GenX Contamination In Drinking Water: What You Need To Know
There has been some major news coverage about "GenX" and other pre GenX perfluoroalkyl/polyfluoroalkyl substances (PFASs) contamination in North Carolina. Whenever something like this makes it into the news, the facts can quickly become obscured, so the aim of this article is to summarize a few key things to know about GenX and other PFASs in drinking water.
What Is GenX?
GenX is a trade name for a chemical (deduced structure shown above) that went into production around 2010 as an alternative to a perfluorooctanoic acid (also known as PFOA or C8) in the synthesis of PTFE (ie Teflon). GenX is therefore essential for the production of common household products including non-stick pans, firefighting foam, and common outdoor fabrics (e.g. Gore-Tex).
Why Do We Care About GenX And Chemicals Like It?
It's pretty simple: 1. These chemicals are known to be toxic (and this link too) 2. They are persistent in the environment, which means that they don't break down, and can contaminate water far from the contamination source.
Is GenX Regulated By EPA?
No. Which means that there are no regulatory limits, and municipalities are not required to test for it. There are a lot of chemicals that fall into this category.
Why Is This Such A Big Problem In North Carolina?
Are There "Safe" Levels of GenX And Other PFAS In Drinking Water?
Remember, while it's uncomfortable to think about chemicals of any kind existing in drinking water at any concentration, we try and remind people that the dose makes the poison. The example that we like to use is that drinking seawater will kill you from the high salt levels, but putting a pinch of salt in your soup broth is completely fine. The same is true for any chemical. The most credible information that exists at this time on toxicity of PFAS comes from a toxicological profile done by US Center For Disease Control (CDC). In this report, CDC establishes a health advisory level of 20 parts per trillion for the cumulative sum of all PFAS in drinking water, using lifetime exposure levels.
How To Filter GenX And Other PFAS From Drinking Water
If you live in an area that has PFAS levels over the CDC's Health Advisory Levels, you have a few options to remove PFAS. Obviously, as a water filter company, we're partial to our under sink water filtration system and refrigerator and ice maker water filter that were shown to effectively remove GenX in the home of a Wilmington, NC customer under real-world conditions (Reports Can Be Viewed HERE and HERE). These tests were part of an ongoing monitoring program, and we did not pay for the testing. These reports show that the systems effectively filtered GenX and other PFAS under real-world conditions, for the entire 6 month filter lifetime. Other systems that use reverse osmosis have also been shown to be effective, but they are not without downsides. Our advice to consumers is to demand data collected in real-world conditions (real tap water), not testing in otherwise pure water.
Note: Hydroviv is not affiliated in any way with CFPUA or NC State.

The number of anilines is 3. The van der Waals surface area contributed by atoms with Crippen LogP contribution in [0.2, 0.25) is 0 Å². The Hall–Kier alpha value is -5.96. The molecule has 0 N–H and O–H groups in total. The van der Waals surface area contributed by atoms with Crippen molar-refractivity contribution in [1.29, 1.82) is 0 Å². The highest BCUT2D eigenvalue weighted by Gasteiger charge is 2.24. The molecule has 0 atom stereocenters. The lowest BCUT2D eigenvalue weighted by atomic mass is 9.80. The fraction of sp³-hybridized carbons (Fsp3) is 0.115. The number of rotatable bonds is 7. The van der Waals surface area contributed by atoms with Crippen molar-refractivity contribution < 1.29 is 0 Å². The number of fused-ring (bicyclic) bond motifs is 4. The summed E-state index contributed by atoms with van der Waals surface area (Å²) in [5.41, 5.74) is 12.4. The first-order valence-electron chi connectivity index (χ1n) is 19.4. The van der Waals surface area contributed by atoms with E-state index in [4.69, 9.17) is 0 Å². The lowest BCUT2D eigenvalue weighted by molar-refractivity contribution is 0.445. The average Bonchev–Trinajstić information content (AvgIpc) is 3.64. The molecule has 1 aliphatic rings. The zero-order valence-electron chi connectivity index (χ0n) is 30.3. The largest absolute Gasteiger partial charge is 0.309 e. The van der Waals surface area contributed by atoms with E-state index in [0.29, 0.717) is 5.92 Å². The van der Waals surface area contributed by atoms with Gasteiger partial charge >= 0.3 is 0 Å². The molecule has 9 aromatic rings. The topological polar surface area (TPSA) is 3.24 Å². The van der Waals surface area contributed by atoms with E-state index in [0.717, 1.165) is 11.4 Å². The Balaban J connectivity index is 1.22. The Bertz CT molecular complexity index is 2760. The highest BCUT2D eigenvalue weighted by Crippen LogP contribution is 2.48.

At Hydroviv, we custom-build water filters using a different approach than reverse osmosis, because of the real-world problems encountered by reverse osmosis users. Instead, our scientists custom-formulate our filter cartridges so they are optimized for each customer's water. There's a lot of proprietary stuff behind what we do, but in the name of transparency we wanted to give more information that we'd normally give about what we are doing to formulate filters for highly soluble compounds like GenX.
1. We formulate our submicron filter blocks with a blend of activated carbons and elevated levels of a highly porous metal oxide sorbants that other fluoroalkyl compounds have been shown to stick to in the scientific literature.
2. We tighten up the pore sizes of our filters, which slows down the flow and increases the amount of time that the water is in contact with the filtration media, so we get much better removal efficiency when compared to granular or powdered media.
Our filters can be ordered through our product pages, and our experts will automatically use your shipping address to know if you are part of the impacted region.
What Are Official Positions On The Situation?
Dupont: In summary, they are saying that even though Chemours is a Dupont spinoff company, they have no comment because it's now a separate entity.
Chemours: Deafening silence
Municipalities in Southeast North Carolina: "We are in full compliance of Federal Regulations"
Hydroviv: No kidding. You can't be out of compliance if it's not a regulated chemical.
Want More Information About GenX and PFAS In Drinking Water?
We recommend that people take advantage of our "Help no matter what" approach to technical support. Our Water Nerds are happy to discuss our products, or point you to our competitors' products that have also been shown to work. We have been staffing our live chat line through extended hours to answer questions that people may have. If our chat line is busy, you can drop us an email at firstname.lastname@example.org.
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